BigNews.Biz - Mar 09,2017 - Grassley at Deputy Attorney General Nomination Hearing: Any Talk of Special Counsel is Premature at Best
Prepared Statement by Senator Chuck Grassley of Iowa
Chairman, Senate Judiciary Committee
Hearing on the Nominations of Rod Rosenstein to be U.S. Deputy Attorney General
and Rachel Brand to be U.S. Associate Attorney General
Good morning. I’m pleased to hold this nominations hearing for two outstanding nominees, Rod Rosenstein and Rachel Brand. They’ve been nominated to two important senior positions in the Department of Justice: the Deputy Attorney General and the Associate Attorney General. The Deputy Attorney General, who is the second-in-command at the Department, oversees its day-to-day operations. The Associate Attorney General oversees the Department’s civil litigating departments. It’s critical that we fill these two important positions so the Department can operate at full capacity.
And we couldn’t have two better nominees for these positions. Mr. Rosenstein and Ms. Brand share a lot in common. They’re both dedicated civil servants. They’ve both been confirmed by the Senate before—in Ms. Brand’s case, twice. And they’ve both served in Senate-confirmed positions during President Obama’s administration. They’re both extraordinarily talented and fair-minded lawyers dedicated to the full and even-handed enforcement of our laws. And they will serve the Department with distinction.
Mr. Rosenstein has served the Department for more than three decades. President Bush appointed him to be United States Attorney for Maryland. He continued to serve in that position throughout President Obama’s entire two terms in office. I’m sure Senators Cardin and Van Hollen will speak to his accomplishments in this role. And I’d also like to submit for the record a letter from former Senator Mikulski supporting his nomination.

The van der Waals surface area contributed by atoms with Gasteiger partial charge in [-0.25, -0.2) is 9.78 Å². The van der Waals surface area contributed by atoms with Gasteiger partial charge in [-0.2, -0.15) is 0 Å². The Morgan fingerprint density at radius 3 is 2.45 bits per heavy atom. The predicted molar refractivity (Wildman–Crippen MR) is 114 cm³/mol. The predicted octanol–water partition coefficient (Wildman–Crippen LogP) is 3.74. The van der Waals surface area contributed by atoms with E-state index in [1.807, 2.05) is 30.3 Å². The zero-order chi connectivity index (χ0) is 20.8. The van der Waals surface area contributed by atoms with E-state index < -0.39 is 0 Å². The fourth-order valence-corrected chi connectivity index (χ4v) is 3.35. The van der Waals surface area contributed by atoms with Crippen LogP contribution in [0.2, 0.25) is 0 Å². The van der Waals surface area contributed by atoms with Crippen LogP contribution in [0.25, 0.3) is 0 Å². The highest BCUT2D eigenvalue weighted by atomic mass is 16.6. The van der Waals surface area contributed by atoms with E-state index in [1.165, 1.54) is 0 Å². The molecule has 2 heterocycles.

Now, with respect to Mr. Rosenstein’s nomination, I have a few things to say about the Attorney General’s announcement last week and the supplemental testimony he sent us yesterday.
During his confirmation, Attorney General Sessions told this Committee what he would do if a specific matter arose where he believed his impartiality might be questioned.
He said he would consult with Justice Department professionals and listen to their advice. And to those who questioned his independence from the President, Attorney General Sessions proved them wrong already too, by recusing himself. Last week, he kept his word. Unlike Attorney General Lynch, Attorney General Sessions recused himself.
His recusal means that if there is any ongoing matter that deals with the Trump campaign, it will be handled by the Deputy Attorney General.
So, if Mr. Rosenstein is confirmed, the responsibility for any decisions would fall to him. Already, I’ve heard some calls from the other side that a special counsel should be appointed to take over instead. Any talk of a special counsel is premature at best.
More importantly, any insinuation that Mr. Rosenstein lacks the impartiality or professionalism necessary to handle these matters is out of line. He’s a career civil servant who has served with distinction during both the Bush and Obama administrations. His independence is beyond